I’m not an hourly wage worker whose employer needs me to show up for a certain period of time each day. I don’t get overtime if I work more than eight hours a day. And I don’t get in trouble if I work less than eight hours a day. Most employment regulations don’t cover me; the government doesn’t care if I work a 14-hour day. Being self-employed means I make my own schedule—and that I have no guaranteed sick days or time off. I have to plan my own time away from work. This can be surprisingly hard to actually stick to, considering that work can expand to fill all available hours if I let it.

I didn’t really need a 9/80 work schedule for a four-day workweek. I can just go the way of some European countries and work less hours in general—but I wanted to trial it out anyways. My goals were to increase my own productivity, make it easier for me to take time off, and learn about how the 9/80 approach might apply to shift workers who want more time off but who can’t easily reduce their hours.

So I re-scheduled my week.

A regular workday for me usually consists of dedicated time in the morning for specific client projects, pausing in the early afternoon for food, working out, running errands and relaxing. Sometimes I’ll go back to work for a few hours in the afternoon to make progress on less urgent work, including pitching new clients and publications, keeping up with my accounting, or staying up to date on industry trends and research. Some days come in at eight hours of work, but the majority of my workdays hover at around four hours.

This month seemed like the right time to test out the 9/80 work schedule. I wanted to push myself to work more and to finish some important long-term projects. It was too easy to log off in the morning after sending off my completed client work and to call it a day. I needed to force myself to work through the afternoon on a regular basis to tackle the less immediate tasks. I wanted to get my business taxes done on time, redesign my accounting and invoicing system, dig through my overfull inbox and rewrite my website.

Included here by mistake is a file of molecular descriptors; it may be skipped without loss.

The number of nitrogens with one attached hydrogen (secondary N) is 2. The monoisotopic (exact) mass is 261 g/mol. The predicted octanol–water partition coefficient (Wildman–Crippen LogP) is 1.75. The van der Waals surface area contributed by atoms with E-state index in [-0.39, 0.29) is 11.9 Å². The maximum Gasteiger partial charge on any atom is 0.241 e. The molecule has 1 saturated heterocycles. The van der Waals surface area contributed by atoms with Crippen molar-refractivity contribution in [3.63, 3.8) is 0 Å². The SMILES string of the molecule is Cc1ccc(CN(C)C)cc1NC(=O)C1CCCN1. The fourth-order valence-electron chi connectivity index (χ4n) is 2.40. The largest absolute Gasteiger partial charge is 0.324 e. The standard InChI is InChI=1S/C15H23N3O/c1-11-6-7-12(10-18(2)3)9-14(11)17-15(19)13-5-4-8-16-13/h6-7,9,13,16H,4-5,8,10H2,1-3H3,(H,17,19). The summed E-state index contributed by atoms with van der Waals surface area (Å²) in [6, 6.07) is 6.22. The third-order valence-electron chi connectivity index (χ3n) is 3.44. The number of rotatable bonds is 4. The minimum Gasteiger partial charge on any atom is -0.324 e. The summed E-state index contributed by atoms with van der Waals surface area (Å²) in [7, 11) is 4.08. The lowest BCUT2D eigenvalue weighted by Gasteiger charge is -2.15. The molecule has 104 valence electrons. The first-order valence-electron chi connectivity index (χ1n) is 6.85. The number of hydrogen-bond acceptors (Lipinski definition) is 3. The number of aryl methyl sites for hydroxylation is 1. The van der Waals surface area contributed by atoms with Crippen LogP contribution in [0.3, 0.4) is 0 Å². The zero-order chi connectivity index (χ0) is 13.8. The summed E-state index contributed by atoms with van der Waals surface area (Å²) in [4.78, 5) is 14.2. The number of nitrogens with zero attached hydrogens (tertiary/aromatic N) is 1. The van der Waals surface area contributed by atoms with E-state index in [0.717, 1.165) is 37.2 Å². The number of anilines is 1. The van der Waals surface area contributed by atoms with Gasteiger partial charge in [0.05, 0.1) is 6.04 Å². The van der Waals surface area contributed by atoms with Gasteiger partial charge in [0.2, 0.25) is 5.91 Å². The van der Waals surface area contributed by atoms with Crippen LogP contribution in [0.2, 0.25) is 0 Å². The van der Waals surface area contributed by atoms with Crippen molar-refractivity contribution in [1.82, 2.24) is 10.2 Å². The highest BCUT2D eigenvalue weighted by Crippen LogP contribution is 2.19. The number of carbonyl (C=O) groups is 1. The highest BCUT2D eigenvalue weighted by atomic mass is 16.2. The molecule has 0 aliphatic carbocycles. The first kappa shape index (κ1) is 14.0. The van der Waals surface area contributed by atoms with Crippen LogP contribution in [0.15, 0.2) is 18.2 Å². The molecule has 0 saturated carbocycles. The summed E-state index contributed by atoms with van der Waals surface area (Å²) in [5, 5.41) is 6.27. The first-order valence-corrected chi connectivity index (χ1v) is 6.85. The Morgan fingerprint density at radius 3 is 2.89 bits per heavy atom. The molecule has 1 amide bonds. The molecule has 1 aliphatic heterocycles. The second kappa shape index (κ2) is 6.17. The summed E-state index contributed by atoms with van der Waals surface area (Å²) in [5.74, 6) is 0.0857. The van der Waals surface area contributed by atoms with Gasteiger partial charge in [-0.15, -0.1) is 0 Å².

Forcing myself to work nine-hour days was less about taking a day off (I can take one of those whenever!) and more about using the structure for a sustained level of productivity over several days. And I did want to try out the whole take-a-full-day off thing—something I rarely do, as there are always emails and work to do. So I scheduled a Friday off for myself. I knew I’d have to take it, too, since a friend was coming to visit and we were planning on spending all day Friday at the pool and the rest of the weekend exploring all the bakeries and breweries we could find.

To prepare for my relatively intense nine days of work, I put aside my normal practice of writing a loose list of things to get done each morning and instead created an hourly schedule, estimating the amount of time I’d spent on each project and using Toggl to track each hour.